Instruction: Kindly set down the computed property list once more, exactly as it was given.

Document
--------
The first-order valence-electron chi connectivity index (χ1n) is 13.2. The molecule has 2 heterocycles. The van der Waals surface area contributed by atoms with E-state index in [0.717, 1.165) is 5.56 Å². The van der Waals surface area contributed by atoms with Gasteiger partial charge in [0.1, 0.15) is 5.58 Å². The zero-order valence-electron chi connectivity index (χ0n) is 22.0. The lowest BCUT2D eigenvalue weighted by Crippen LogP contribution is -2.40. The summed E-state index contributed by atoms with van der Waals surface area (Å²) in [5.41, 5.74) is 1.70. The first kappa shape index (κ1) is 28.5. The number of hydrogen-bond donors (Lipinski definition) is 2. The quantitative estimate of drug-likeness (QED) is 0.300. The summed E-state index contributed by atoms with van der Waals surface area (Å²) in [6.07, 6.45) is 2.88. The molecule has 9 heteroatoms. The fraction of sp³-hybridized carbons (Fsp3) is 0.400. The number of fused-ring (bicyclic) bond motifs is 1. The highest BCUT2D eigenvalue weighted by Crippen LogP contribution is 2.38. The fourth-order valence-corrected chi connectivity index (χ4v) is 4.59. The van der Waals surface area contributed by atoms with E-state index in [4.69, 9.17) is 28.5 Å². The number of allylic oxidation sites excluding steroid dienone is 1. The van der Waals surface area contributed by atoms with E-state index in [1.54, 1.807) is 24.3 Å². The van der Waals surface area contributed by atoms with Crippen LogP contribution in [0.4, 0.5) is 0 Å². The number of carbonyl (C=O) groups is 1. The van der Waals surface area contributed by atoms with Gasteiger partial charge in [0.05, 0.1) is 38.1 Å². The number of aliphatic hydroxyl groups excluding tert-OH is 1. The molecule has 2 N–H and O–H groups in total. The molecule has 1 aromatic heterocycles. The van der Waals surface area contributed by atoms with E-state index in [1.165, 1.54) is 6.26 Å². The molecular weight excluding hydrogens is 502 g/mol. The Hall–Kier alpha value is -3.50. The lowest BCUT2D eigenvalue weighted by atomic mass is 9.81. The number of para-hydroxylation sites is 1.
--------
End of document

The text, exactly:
The first-order valence-electron chi connectivity index (χ1n) is 13.2. The molecule has 2 heterocycles. The van der Waals surface area contributed by atoms with E-state index in [0.717, 1.165) is 5.56 Å². The van der Waals surface area contributed by atoms with Gasteiger partial charge in [0.1, 0.15) is 5.58 Å². The zero-order valence-electron chi connectivity index (χ0n) is 22.0. The lowest BCUT2D eigenvalue weighted by Crippen LogP contribution is -2.40. The summed E-state index contributed by atoms with van der Waals surface area (Å²) in [5.41, 5.74) is 1.70. The first kappa shape index (κ1) is 28.5. The number of hydrogen-bond donors (Lipinski definition) is 2. The quantitative estimate of drug-likeness (QED) is 0.300. The summed E-state index contributed by atoms with van der Waals surface area (Å²) in [6.07, 6.45) is 2.88. The molecule has 9 heteroatoms. The fraction of sp³-hybridized carbons (Fsp3) is 0.400. The number of fused-ring (bicyclic) bond motifs is 1. The highest BCUT2D eigenvalue weighted by Crippen LogP contribution is 2.38. The fourth-order valence-corrected chi connectivity index (χ4v) is 4.59. The van der Waals surface area contributed by atoms with E-state index in [4.69, 9.17) is 28.5 Å². The number of allylic oxidation sites excluding steroid dienone is 1. The van der Waals surface area contributed by atoms with E-state index in [1.54, 1.807) is 24.3 Å². The van der Waals surface area contributed by atoms with Crippen LogP contribution in [0.4, 0.5) is 0 Å². The number of carbonyl (C=O) groups is 1. The van der Waals surface area contributed by atoms with Gasteiger partial charge in [0.05, 0.1) is 38.1 Å². The number of aliphatic hydroxyl groups excluding tert-OH is 1. The molecule has 2 N–H and O–H groups in total. The molecule has 1 aromatic heterocycles. The van der Waals surface area contributed by atoms with E-state index in [1.165, 1.54) is 6.26 Å². The molecular weight excluding hydrogens is 502 g/mol. The Hall–Kier alpha value is -3.50. The lowest BCUT2D eigenvalue weighted by atomic mass is 9.81. The number of para-hydroxylation sites is 1.